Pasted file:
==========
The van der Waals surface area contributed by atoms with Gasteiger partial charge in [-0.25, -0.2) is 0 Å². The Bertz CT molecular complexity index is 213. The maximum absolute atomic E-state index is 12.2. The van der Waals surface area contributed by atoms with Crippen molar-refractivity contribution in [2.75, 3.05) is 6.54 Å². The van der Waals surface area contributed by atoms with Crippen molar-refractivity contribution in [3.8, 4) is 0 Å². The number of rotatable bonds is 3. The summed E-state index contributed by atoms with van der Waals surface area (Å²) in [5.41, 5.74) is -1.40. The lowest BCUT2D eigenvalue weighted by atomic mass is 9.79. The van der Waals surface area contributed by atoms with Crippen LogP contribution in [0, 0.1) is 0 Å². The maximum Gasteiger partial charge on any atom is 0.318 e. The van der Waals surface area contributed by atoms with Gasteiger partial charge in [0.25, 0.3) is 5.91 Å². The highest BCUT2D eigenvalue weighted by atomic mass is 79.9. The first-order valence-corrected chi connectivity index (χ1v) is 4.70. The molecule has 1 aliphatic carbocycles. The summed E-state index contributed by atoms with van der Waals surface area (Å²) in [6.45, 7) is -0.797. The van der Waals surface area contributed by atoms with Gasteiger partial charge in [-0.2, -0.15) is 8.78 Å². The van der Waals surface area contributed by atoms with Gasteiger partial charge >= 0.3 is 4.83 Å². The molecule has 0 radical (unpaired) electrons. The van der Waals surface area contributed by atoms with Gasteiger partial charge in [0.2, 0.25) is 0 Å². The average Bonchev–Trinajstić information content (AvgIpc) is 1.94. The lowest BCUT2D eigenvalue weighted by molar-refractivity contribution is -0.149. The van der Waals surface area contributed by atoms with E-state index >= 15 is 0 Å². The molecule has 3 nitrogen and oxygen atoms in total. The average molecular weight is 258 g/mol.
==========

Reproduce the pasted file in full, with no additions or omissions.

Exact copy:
The van der Waals surface area contributed by atoms with Gasteiger partial charge in [-0.25, -0.2) is 0 Å². The Bertz CT molecular complexity index is 213. The maximum absolute atomic E-state index is 12.2. The van der Waals surface area contributed by atoms with Crippen molar-refractivity contribution in [2.75, 3.05) is 6.54 Å². The van der Waals surface area contributed by atoms with Crippen molar-refractivity contribution in [3.8, 4) is 0 Å². The number of rotatable bonds is 3. The summed E-state index contributed by atoms with van der Waals surface area (Å²) in [5.41, 5.74) is -1.40. The lowest BCUT2D eigenvalue weighted by atomic mass is 9.79. The van der Waals surface area contributed by atoms with Crippen LogP contribution in [0, 0.1) is 0 Å². The maximum Gasteiger partial charge on any atom is 0.318 e. The van der Waals surface area contributed by atoms with Gasteiger partial charge in [0.25, 0.3) is 5.91 Å². The highest BCUT2D eigenvalue weighted by atomic mass is 79.9. The first-order valence-corrected chi connectivity index (χ1v) is 4.70. The molecule has 1 aliphatic carbocycles. The summed E-state index contributed by atoms with van der Waals surface area (Å²) in [6.45, 7) is -0.797. The van der Waals surface area contributed by atoms with Gasteiger partial charge in [-0.2, -0.15) is 8.78 Å². The van der Waals surface area contributed by atoms with Gasteiger partial charge >= 0.3 is 4.83 Å². The molecule has 0 radical (unpaired) electrons. The van der Waals surface area contributed by atoms with Gasteiger partial charge in [0.2, 0.25) is 0 Å². The average Bonchev–Trinajstić information content (AvgIpc) is 1.94. The lowest BCUT2D eigenvalue weighted by molar-refractivity contribution is -0.149. The van der Waals surface area contributed by atoms with E-state index >= 15 is 0 Å². The molecule has 3 nitrogen and oxygen atoms in total. The average molecular weight is 258 g/mol.